Mercury Casualty Co., based in Los Angeles, is in trouble with California insurance regulators. Our San Francisco insurance lawyers noticed a news story earlier this month regarding Mercury’s proposed rate hikes on their homeowner’s insurance policies.
Mercury had asked to raise rates on these policies by 7.3 percent. A California administrative judge rejected that proposed increase. Then, after a public hearing on the issue, California Insurance Commissioner, Dave Jones, used his powers to determine that the proposed rate hike was excessive. The Commissioner has these powers due to a 1988 law requiring the Commissioner’s approval for property and casualty insurance rates, or allows for his rejection, as happened this month. Mercury complained in their legal filings that their homeowner’s insurance has the lowest rates in the state, but Commissioner Jones argues that Mercury based those statistics on old data and incorrect legal and factual conclusions. Consumer Watchdog, an insurance consumer advocacy organization, told reporters that Mercury had “ample opportunity to justify its requested rate hike”, both this one and the previous request for an 8.8 percent increase, and they have failed to convince anybody, including the Commissioner and the judge.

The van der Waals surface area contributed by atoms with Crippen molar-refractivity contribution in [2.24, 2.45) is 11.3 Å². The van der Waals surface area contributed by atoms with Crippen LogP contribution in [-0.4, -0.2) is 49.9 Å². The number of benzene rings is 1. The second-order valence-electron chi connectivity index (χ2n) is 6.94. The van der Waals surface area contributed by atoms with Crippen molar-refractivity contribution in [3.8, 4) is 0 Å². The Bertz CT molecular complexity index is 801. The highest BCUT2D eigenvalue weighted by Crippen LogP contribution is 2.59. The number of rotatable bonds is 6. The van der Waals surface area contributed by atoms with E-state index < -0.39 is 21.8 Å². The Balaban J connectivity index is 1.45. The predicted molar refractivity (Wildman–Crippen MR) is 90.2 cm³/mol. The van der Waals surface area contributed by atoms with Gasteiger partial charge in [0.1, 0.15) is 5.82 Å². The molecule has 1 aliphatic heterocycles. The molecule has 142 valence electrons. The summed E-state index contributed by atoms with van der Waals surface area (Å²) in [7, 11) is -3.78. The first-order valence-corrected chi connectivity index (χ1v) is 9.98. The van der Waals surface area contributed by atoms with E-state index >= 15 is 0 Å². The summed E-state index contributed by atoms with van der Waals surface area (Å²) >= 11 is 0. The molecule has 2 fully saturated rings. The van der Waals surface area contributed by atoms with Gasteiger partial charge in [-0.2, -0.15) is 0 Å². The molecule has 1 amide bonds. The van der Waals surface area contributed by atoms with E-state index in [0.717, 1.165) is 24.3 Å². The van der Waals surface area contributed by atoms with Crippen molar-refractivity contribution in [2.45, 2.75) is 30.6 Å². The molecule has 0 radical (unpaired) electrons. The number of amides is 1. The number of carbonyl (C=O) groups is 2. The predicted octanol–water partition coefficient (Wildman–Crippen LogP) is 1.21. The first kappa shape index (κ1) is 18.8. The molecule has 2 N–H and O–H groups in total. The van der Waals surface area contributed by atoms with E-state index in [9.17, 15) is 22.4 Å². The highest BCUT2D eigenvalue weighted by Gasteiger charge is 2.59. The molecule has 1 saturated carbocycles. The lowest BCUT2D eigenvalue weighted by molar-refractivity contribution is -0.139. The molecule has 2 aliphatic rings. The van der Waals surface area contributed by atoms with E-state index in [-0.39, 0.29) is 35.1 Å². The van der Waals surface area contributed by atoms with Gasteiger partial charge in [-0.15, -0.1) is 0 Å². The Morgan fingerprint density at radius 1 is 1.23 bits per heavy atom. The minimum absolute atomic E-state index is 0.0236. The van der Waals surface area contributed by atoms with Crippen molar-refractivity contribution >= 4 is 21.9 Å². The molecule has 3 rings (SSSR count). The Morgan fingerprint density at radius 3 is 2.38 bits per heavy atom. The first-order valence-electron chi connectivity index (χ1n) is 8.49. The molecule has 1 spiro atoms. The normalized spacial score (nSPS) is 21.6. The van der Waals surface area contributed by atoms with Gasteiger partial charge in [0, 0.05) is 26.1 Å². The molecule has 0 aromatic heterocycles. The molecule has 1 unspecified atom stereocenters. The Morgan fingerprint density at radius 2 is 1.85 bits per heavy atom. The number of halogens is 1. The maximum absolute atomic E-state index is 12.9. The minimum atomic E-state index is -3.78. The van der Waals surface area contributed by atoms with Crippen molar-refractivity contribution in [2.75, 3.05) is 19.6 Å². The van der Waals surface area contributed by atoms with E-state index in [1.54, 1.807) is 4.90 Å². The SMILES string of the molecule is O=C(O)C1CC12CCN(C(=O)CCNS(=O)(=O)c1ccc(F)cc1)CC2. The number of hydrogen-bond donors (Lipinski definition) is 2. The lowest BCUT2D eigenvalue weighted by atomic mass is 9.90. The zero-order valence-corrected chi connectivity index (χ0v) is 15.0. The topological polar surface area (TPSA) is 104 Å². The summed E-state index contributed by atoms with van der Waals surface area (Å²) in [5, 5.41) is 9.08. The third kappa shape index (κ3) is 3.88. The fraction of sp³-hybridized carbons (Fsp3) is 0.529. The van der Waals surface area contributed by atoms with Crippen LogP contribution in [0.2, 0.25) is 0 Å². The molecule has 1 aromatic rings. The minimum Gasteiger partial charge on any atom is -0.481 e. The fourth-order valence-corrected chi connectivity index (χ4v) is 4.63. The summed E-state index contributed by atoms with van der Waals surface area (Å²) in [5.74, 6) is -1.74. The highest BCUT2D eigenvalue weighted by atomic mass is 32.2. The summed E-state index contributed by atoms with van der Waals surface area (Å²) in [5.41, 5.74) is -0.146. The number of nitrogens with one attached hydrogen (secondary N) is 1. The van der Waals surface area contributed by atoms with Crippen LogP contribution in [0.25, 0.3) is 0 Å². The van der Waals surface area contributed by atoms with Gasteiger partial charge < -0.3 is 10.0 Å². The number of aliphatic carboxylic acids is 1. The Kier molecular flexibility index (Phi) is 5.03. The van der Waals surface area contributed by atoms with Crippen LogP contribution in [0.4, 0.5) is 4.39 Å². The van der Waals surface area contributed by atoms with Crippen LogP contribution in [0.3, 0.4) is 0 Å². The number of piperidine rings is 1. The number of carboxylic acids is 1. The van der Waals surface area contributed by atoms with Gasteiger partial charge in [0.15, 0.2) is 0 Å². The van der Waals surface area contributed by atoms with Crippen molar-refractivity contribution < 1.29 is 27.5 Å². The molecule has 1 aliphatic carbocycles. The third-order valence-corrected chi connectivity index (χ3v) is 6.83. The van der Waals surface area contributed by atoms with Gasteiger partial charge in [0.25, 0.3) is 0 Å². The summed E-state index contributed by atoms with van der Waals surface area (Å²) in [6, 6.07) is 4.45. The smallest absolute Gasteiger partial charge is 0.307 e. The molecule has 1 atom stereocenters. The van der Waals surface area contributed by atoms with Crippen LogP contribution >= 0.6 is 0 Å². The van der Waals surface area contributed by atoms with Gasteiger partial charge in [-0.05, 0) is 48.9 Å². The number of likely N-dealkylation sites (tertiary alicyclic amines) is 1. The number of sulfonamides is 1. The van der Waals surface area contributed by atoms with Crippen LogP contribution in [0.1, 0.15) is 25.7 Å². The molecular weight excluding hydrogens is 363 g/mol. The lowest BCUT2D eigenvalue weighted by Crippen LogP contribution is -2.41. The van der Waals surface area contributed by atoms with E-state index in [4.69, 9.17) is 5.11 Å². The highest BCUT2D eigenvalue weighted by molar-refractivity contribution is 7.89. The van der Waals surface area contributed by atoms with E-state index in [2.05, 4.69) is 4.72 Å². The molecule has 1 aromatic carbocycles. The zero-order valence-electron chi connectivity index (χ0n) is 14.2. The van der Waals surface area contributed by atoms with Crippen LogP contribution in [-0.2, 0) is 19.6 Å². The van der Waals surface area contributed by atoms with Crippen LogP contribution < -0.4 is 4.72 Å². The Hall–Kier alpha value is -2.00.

In fact, Commissioner Jones is ordering Mercury to implement a rate decrease of 8.2 percent, so even more than they were proposing to increase rates by. Due to this ruling, now Mercury is suing to stop the Commissioner from forcing these rate reductions for 270,000 policyholders in California. The case is in Sacramento County Superior Court and Mercury claims these reductions would total $16.5 million if allowed to go through. Commissioner Jones responded to this case by saying, “I have directed the Department of Insurance to vigorously defend against Mercury’s effort to deprive homeowners of this rate decrease.” He also asserted, “The rate reduction provided for in this decision would offer much-needed financial relief for homeowners and would no doubt help consumers keep more of their hard-earned dollars in today’s tight economy.”